The League said...

At the risk of getting in trouble with Jamie, Meredith WAS a fox at prom. I can confirm that as I remember the dress well.

What I DON'T remember is who Meredith went with. I know it wasn't me. I had a lovely date (who is probably not lurking around the blog), but Meredith DID look better than Abe Sapien. I, however, looked like someone put a hobo in a tux.

Anonymous said...

You don't recall that I went with the lovely Mr. York? He's an associate pastor at a church in PA now with 5 kids.....

But yes, I do recall your lovely date as well. And how she hated most of us in Ms. Gray's creative writing class. Not sure why.....we were a WILD bunch of heathens in there. One of my fondest KO memories was of the party at Gray's house when she fell in her own pool. Lord we laughed until we cried. Especially Marshall....

The League said...

Just for the record, I think Mere is referring to my high school lady friend, who, as these things happen, I did not go to prom with. Instead, I went with a lovely young lady from a nearby high school. We've been in touch by Facebook, so it's possible Michelle could be lurking here... somewhere...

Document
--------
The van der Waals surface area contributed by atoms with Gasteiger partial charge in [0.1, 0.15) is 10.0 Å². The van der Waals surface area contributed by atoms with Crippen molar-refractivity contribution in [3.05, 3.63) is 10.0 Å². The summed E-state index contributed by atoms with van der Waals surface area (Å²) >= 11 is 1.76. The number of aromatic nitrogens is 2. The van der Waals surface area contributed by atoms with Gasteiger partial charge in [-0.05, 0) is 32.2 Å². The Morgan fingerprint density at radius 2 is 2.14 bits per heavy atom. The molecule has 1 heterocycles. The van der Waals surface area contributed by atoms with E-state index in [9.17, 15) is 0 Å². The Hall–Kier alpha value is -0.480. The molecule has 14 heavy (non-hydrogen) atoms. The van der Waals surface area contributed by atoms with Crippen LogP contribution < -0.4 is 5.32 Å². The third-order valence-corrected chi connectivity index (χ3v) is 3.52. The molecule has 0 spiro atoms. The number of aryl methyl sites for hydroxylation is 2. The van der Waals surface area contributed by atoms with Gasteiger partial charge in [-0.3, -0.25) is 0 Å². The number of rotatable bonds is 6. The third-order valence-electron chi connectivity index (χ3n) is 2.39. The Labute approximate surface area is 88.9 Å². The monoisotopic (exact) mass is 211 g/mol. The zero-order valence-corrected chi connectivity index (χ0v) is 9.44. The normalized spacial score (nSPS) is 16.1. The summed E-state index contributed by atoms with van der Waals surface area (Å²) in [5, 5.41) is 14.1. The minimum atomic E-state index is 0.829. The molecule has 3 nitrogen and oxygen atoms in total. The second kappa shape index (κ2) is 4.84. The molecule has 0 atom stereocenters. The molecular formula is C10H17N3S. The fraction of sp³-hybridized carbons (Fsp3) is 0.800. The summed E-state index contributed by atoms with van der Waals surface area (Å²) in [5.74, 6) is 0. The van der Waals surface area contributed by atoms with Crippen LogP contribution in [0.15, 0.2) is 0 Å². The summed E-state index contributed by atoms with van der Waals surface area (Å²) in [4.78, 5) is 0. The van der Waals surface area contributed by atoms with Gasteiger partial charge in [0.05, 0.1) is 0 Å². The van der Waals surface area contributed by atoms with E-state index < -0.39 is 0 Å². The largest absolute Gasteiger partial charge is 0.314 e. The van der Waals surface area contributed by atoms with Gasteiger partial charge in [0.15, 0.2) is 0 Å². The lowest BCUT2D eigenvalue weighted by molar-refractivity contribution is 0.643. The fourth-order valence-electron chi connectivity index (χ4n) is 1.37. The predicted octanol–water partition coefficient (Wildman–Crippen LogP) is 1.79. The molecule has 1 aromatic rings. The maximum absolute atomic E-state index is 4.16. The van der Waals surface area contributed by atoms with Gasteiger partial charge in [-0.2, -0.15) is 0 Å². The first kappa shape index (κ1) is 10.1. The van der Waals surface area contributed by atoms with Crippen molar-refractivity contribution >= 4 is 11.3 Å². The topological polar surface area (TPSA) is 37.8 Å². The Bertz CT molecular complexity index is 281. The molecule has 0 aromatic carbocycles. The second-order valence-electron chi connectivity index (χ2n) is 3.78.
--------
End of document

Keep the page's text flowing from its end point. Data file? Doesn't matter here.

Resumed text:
J.S. said...

Selma Blair is, indeed, reasonably attractive. I was fascinated by the haircut with one side longer than the other. It makes her look like she's moving when she's standing still.
(she also seems a bit like the gorwn up version of a stripey socked goth girl- which, I would suppose, explains some of the League's attraction)

Simon MacDonald said...

I finally got to see HellBoy II at a $3 matinee this week. I really like the show but it was definitely the visuals that carried the whole thing. I think readers of the HellBoy comic would enjoy the movie more as we already have developed characters in our mind and we can just sit back and enjoy how beautiful Del Toro and Mignola's imagination can be translated onto screen.

The League said...

I've never really read Hellboy. What's a good starting point?

Simon MacDonald said...

I'd start with Hellboy Volume 1: Seed of Destruction. Check your local library as I'm sure they'd have it.

The League said...

Sadly, it was sold out at my LCS. I'll be trying the library up the street. Thanks!